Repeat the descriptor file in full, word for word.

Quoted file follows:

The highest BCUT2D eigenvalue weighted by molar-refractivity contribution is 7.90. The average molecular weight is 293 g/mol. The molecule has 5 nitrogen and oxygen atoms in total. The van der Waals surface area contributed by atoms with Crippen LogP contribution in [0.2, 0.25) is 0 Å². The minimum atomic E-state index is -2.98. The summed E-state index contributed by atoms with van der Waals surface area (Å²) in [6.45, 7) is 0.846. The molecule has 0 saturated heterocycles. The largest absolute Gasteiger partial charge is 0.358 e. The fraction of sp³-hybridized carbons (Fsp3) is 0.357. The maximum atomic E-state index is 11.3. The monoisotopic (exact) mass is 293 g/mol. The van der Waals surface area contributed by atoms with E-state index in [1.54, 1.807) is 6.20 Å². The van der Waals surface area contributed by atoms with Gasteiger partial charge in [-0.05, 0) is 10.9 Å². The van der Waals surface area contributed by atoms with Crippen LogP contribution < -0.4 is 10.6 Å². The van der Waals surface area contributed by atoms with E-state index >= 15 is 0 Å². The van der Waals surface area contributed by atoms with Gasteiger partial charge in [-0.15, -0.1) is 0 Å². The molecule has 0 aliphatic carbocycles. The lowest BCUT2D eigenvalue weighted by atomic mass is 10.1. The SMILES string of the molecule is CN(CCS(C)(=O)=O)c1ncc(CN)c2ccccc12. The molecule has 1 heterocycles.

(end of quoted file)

The highest BCUT2D eigenvalue weighted by molar-refractivity contribution is 7.90. The average molecular weight is 293 g/mol. The molecule has 5 nitrogen and oxygen atoms in total. The van der Waals surface area contributed by atoms with Crippen LogP contribution in [0.2, 0.25) is 0 Å². The minimum atomic E-state index is -2.98. The summed E-state index contributed by atoms with van der Waals surface area (Å²) in [6.45, 7) is 0.846. The molecule has 0 saturated heterocycles. The largest absolute Gasteiger partial charge is 0.358 e. The fraction of sp³-hybridized carbons (Fsp3) is 0.357. The maximum atomic E-state index is 11.3. The monoisotopic (exact) mass is 293 g/mol. The van der Waals surface area contributed by atoms with E-state index in [1.54, 1.807) is 6.20 Å². The van der Waals surface area contributed by atoms with Gasteiger partial charge in [-0.05, 0) is 10.9 Å². The van der Waals surface area contributed by atoms with Crippen LogP contribution < -0.4 is 10.6 Å². The van der Waals surface area contributed by atoms with E-state index >= 15 is 0 Å². The van der Waals surface area contributed by atoms with Gasteiger partial charge in [-0.15, -0.1) is 0 Å². The molecule has 0 aliphatic carbocycles. The lowest BCUT2D eigenvalue weighted by atomic mass is 10.1. The SMILES string of the molecule is CN(CCS(C)(=O)=O)c1ncc(CN)c2ccccc12. The molecule has 1 heterocycles.